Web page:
Immigration is a hot-button issue in the UK. On one hand, you’ve got a resurgent nativist right who desperately want to raise the drawbridge – or, at the very least, severely limit who can cross it. On the other, you’ve got those who rightly recognize the fact that immigration is essential to economic growth and innovation, especially in a society that’s as rapidly aging as the UK.
But it’s the latter that’s currently winning. Perhaps not the argument, but certainly when it comes to policy. Brexit is just 25 short days away. Regardless of how the UK leaves the EU, freedom of movement will eventually come to an end. While the post-Brexit visa policy is yet to be clearly defined, it’s likely that European immigrants will end up having to meet the same income and salary requirements as workers from India, the US, and Australia.
The UK’s tech sector is, as you might expect, terrified it at the prospect of being cut off from one of their biggest sources of tech talent. Head to any startup in Shoreditch and you’ll hear French, Spanish, and Romanian accents. In the last year, I’ve met Estonian, Hungarian, and Polish tech leaders who have made the UK their home, thanks to its erstwhile reputation as an open and deeply international country. No longer.
Brexit will damage the UK’s tech sector. To try and stem the damage, the Centre for Policy Studies (CPS), supported by food delivery giant Deliveroo, is proposing a new “unicorn visa,” which will allow the fastest growing tech companies to recruit from abroad with a minimum of fuss.
The paper starts by acknowledging the UK has a dearth of qualified tech workers. It’s true. The UK’s tech sector is largely built on the shoulders of foreign talent. British schools only recently introduced coding into the curriculum, and universities often fail to produce industry-ready coders. It’s for that reason why computer science graduates have among the worst employment prospects of any discipline.
The “unicorn visa” category proposed by the CPS would allow companies classed as “scale-ups” to sponsor workers from abroad without much paperwork. In order to qualify, companies will require a minimum turnover of £25 million, and a growth rate or employee turnover of 40 percent over three years.
Large companies would be able to compete for a limited number of unicorn visas, and would be available for a broader category of occupation – not merely software engineers. Crucially, it wouldn’t be tied to the applicant’s salary. The current generation of skilled visas require the worker to be paid at least £30,000. As the CPS points out, tech workers often forego cash in favor of stock options. Furthermore, few graduate-level tech workers can command a salary of £30,000. This is especially true in cities outside of London, like Edinburgh, Liverpool, and Manchester.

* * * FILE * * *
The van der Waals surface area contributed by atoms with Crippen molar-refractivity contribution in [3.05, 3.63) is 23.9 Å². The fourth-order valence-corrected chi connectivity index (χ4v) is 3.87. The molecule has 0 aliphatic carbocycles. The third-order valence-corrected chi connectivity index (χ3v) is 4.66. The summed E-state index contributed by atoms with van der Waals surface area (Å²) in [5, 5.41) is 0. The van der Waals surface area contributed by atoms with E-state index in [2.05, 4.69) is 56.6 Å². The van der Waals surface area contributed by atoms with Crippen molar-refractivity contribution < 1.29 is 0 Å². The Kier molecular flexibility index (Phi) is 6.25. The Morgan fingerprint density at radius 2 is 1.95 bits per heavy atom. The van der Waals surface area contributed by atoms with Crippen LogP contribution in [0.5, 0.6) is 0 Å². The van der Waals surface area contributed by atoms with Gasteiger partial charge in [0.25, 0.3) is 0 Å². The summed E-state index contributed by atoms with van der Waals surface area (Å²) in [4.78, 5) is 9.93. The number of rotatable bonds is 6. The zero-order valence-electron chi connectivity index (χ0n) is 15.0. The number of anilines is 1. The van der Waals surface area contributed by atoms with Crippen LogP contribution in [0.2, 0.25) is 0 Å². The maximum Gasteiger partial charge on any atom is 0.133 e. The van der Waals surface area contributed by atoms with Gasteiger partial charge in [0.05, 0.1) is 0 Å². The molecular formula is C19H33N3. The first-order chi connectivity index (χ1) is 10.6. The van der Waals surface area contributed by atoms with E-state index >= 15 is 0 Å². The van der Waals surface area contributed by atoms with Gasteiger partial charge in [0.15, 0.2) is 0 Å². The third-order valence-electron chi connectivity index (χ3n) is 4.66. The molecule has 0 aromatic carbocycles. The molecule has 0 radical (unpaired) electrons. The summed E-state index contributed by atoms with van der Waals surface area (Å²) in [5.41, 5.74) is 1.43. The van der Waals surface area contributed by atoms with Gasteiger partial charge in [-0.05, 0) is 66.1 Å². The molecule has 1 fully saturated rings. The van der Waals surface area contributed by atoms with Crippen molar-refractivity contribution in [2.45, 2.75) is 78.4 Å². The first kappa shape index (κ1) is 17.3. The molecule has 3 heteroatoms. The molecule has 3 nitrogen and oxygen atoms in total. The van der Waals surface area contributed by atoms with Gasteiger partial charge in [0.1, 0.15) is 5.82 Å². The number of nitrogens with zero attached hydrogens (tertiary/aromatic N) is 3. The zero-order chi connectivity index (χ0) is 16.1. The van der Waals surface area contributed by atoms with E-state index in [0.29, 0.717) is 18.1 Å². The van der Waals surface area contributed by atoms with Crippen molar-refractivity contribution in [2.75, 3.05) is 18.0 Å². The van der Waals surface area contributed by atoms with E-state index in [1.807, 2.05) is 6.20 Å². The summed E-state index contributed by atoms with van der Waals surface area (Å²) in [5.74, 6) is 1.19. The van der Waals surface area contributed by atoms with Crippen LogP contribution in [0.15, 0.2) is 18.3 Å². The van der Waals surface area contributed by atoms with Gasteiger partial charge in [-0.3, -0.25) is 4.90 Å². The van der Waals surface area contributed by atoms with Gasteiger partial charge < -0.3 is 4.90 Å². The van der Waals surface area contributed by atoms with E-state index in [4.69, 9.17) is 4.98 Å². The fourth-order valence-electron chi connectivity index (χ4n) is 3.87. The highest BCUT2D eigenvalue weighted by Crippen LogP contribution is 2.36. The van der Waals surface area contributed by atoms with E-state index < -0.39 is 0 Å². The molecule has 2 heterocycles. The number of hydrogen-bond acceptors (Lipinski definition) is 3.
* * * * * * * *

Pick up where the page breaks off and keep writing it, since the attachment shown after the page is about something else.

But there are more than a few problems with the proposed unicorn visa, not least that it creates a two-tier immigration system where larger companies can easily access talent, whereas smaller companies are frozen out. And let’s face it, without startups, there can be no unicorns. You cannot have one without the other.
The report also fails to address the fact that limited-issue tech visas are often exploited. Just look at the broken H-1B system in the US, where the lion’s share of skilled immigrant worker visas aren’t obtained by local startups, but rather by Indian outsourcing companies like Wipro, Infosys, and Tata Consultancy Services, who then import cheap foreign programmers in order to undercut local tech workers.
And then there’s the thorny issue of workers rights. If someone arrives in the UK on a unicorn visa, is their status tied to their employment? As we’ve learned from the US, this often traps people into working with abusive bosses.
Brexit will deliver a body-blow to the UK’s tech sector. That’s guaranteed. The proposed unicorn visa would at least protect the UK’s largest and most promising companies, like Deliveroo and TransferWise. But it does absolutely jack shit for the founders that are grafting from bedrooms and WeWorks, trying to bring their vision for life with a rizla-thin amount of runway capital. Those are the people who will get shafted the most from Brexit and the loss of freedom of movement. In that sense, the proposed unicorn visa feels patently unfair.
The report felt poorly timed too. Opposition to Brexit is reaching its crescendo. With the Labour party backing a People’s Vote on the final withdrawal deal with the option to remain in the EU, now is the time for tech leaders to find their voice – and the stones – to stand against Brexit. The tech sector needs a full-throated defence of freedom of movement, and not a self-serving lame duck like this.
As the saying goes, a rising tide raises all boats.